SYRACUSE -- City leaders have rejected the creation of a special zone to potentially aid a development project near Syracuse High School.
The city council voted 4-1 recently against the creation of a new flex development zone, which could have facilitated the Ninigret development project near SHS. Councilman Doug Peterson was the only city official to oppose the negative vote.
Several city leaders were careful to suggest the vote was against the new form of zoning -- called a combination of three zoning options into one -- and not against Ninigret and the development itself.
"It's way too open. It's an open check in my mind," Councilman Craig Johnson said of the zoning proposal. "I don't think this is a say no to development."
He said city leaders can use existing zones to facilitate Ninigret or other potential developers in the future.
Ninigret proposed developing 193 acres of land between 1000 West and 2000 West into a light manufacturing hub, with the promise of generating as many as 1,200 jobs. The land is currently owned by the Church of Jesus Christ of Latter-day Saints.
Councilman Brian Duncan was uncomfortable with the new zoning proposal because it was not recommended by the planning commission and because he said it seemed to bypass the city's general plan.
"This does not end the discussion about Ninigret in our city. There are some things about Ninigret that are very inviting. The bigger issue is whether we want Ninigret in our city. I think there are other ways of having that discussion," Duncan said.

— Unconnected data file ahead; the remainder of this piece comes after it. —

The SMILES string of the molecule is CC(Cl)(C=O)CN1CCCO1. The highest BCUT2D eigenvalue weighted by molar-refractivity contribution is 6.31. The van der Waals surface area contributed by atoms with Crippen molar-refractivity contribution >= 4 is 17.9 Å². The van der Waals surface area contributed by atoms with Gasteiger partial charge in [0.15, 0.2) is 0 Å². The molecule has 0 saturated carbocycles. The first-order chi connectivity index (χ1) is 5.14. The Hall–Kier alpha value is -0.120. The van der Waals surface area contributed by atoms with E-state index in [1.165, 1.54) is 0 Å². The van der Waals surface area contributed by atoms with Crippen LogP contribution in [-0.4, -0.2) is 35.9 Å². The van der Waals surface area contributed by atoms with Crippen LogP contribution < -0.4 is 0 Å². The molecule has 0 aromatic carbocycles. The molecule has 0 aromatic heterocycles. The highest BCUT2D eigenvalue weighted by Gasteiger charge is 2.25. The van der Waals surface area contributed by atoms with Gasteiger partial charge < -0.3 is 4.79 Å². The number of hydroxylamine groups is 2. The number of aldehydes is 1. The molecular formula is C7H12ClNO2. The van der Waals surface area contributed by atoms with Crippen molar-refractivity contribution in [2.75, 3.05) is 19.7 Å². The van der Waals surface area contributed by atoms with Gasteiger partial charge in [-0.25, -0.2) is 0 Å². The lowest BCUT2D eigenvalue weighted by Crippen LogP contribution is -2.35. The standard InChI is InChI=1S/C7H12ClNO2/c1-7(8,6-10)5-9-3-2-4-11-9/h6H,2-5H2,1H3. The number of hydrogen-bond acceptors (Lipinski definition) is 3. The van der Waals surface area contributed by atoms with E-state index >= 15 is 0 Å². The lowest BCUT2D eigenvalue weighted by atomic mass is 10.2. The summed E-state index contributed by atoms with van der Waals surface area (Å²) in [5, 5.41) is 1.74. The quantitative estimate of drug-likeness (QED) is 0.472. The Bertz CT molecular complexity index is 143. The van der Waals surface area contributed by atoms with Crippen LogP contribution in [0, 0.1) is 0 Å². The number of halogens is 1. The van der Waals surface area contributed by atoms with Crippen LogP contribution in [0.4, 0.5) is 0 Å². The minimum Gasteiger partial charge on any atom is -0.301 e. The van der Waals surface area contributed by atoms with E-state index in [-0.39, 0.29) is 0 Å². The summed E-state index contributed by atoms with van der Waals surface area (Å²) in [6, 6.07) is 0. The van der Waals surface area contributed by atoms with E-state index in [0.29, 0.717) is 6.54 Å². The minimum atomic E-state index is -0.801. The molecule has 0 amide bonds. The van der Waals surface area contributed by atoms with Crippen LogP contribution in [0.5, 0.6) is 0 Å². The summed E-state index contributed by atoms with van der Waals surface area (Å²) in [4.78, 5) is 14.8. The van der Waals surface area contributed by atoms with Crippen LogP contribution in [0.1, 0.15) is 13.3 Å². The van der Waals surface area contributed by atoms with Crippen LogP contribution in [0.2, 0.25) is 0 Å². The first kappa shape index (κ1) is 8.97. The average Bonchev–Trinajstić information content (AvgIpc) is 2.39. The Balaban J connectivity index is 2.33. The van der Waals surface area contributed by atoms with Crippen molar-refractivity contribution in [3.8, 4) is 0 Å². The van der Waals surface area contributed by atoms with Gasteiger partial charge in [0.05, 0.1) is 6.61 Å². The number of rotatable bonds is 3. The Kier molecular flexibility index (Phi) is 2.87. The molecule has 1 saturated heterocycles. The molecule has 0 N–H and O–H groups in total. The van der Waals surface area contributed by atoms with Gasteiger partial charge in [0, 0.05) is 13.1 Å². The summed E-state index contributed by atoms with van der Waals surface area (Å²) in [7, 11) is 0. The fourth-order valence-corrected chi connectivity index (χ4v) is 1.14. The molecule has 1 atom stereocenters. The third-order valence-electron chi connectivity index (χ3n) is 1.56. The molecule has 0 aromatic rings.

Mike Ostermiller, who represented Ninigret, said the new zone would provide solutions to the problems the developer is trying to resolve. He said Ninigret is willing to slowly work through the zoning and development process to see what makes sense for the city.
Ostermiller joined Mayor Jamie Nagle in proposing the issue be tabled, pending more discussion in a work session. The council opted instead to simply vote down the proposal.
A number of residents used the citizen comment portion of the meeting before the vote to express their distaste of the new zoning proposal. Many wore stickers with flex written inside a circle with a slash through it.
"A cesspool by any other name still stinks. It is the same thing. It's been said at times that other cities do this. Syracuse residents are not interested in a status quo city. We want a peculiar city," Con Christensen said of flex zoning.
Planning commission member Gary Pratt also weighed in against the zoning proposal. He said there has been a lot of misinformation about the proposal, some manipulation and intimidation in the process. He did not elaborate.
Businessman Terry Palmer said the city will benefit from being patient in trying to develop the land near the high school, instead of embracing the first offer.
"Patience may be our best quality as Route 193 is developed. It will bring greater opportunities and interest will grow. We are in tough times and the tendency is to jump for the first thing. That opportunity will come. Let's wait on the flex zone. That appears to be a lazy person's out,"